The Nabhi Chakra (also called the Manipura - City of Gems) manifests physically as the solar plexus. According to Wikipedia, the solar plexus is so called because its many radiating nerves resemble the sun. This may be the reason that the Nabhi chakra is associated with the fire element in some systems - the sun being fiery.

Ultimately the qualities of the chakras, and the aspects of the Divine which govern them, are closely allied anyway, and best experienced for oneself through thoughtless meditation, rather than argued over on a mental level.

Wednesday, May 14, 2014

Lord Buddha on Meditation

Lord Buddha was asked, “What have you gained from meditation?”
“Nothing”, he replied, “However let me tell you what I lost:
anger, anxiety, depression, insecurity, fear of old age and death.”

Today is Shri Buddha Purnima, the full moon day on which the birthday of Lord Buddha is celebrated.

Shri Padmapani Buddha, Ajanta Caves, Maharashtra, India

Saturday, March 29, 2014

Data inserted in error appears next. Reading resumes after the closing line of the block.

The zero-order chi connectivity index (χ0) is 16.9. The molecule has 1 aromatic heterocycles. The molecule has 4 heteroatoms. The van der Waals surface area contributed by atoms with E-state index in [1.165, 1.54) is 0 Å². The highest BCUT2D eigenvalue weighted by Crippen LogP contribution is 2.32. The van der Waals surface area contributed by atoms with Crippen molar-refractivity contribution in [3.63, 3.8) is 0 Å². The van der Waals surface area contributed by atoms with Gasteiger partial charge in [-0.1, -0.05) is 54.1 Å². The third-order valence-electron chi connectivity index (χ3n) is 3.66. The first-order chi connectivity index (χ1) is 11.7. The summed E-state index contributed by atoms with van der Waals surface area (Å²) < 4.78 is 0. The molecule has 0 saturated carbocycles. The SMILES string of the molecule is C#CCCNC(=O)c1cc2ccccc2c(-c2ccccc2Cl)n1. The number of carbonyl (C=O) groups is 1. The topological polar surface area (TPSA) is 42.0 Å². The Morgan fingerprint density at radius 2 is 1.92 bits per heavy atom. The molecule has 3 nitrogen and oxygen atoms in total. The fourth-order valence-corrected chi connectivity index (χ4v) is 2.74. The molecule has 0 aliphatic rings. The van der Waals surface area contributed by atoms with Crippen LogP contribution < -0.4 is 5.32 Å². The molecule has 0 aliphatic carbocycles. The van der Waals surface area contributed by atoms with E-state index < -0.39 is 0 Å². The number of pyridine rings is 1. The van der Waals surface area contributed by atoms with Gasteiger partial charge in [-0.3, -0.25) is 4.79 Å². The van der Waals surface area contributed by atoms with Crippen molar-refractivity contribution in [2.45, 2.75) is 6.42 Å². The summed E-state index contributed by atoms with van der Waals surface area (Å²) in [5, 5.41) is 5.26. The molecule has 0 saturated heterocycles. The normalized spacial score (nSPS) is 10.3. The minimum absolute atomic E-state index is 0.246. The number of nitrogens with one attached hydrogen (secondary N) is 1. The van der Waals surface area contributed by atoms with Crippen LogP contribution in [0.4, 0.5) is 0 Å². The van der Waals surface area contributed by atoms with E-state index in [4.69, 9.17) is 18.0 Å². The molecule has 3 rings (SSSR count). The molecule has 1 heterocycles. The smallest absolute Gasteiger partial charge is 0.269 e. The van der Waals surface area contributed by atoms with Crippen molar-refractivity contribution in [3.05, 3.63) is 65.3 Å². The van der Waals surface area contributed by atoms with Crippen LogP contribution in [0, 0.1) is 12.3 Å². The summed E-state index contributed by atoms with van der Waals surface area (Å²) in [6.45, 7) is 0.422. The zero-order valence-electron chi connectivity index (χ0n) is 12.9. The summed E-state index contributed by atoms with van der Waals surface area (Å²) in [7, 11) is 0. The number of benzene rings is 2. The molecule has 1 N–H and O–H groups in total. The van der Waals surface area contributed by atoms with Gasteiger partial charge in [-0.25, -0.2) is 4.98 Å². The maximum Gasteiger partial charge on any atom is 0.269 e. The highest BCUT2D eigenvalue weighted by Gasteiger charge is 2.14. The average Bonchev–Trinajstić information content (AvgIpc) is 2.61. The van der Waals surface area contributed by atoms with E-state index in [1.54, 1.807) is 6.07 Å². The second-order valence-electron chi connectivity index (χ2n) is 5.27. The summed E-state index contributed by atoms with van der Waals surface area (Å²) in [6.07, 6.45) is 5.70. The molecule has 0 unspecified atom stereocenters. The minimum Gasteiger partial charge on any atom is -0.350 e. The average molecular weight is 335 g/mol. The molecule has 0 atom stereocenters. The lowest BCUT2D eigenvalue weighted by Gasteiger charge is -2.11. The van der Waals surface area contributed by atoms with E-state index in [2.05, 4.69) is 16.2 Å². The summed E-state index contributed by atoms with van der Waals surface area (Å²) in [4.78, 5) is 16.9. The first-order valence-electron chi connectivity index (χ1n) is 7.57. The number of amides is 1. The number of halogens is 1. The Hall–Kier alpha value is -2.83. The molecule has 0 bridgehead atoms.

The Fountain

The Fountain
by St. John of the Cross

English version by Willis Barnstone

How well I know that flowing spring
in black of night.

The eternal fountain is unseen.
How well I know where she has been
in black of night.

I do not know her origin.
None. Yet in her all things begin
in black of night.

I know that nothing is so fair
and earth and firmament drink there
in black of night.

I know that none can wade inside
to find her bright bottomless tide
in black of night.

Her shining never has a blur;
I know that all light comes from her
in black of night.

I know her streams converge and swell
and nourish people, skies and hell
in black of night.

The stream whose birth is in this source
I know has a gigantic force
in black of night.

The stream from but these two proceeds
yet neither one, I know, precedes
in black of night.

The eternal fountain is unseen
in living bread that gives us being
in black of night.

She calls on all mankind to start
to drink her water, though in dark,
for black is night.

O living fountain that I crave,
in bread of life I see her flame
in black of night.

Ghent Altarpiece (detail), Jan van Eyck.

St. John of the Cross was a Spanish Christian mystic and poet of the 16th century.
The Eternal Fountain is an image of the Kundalini, the nourishing energy of the Holy Spirit, which John describes as the feminine aspect of the Divine.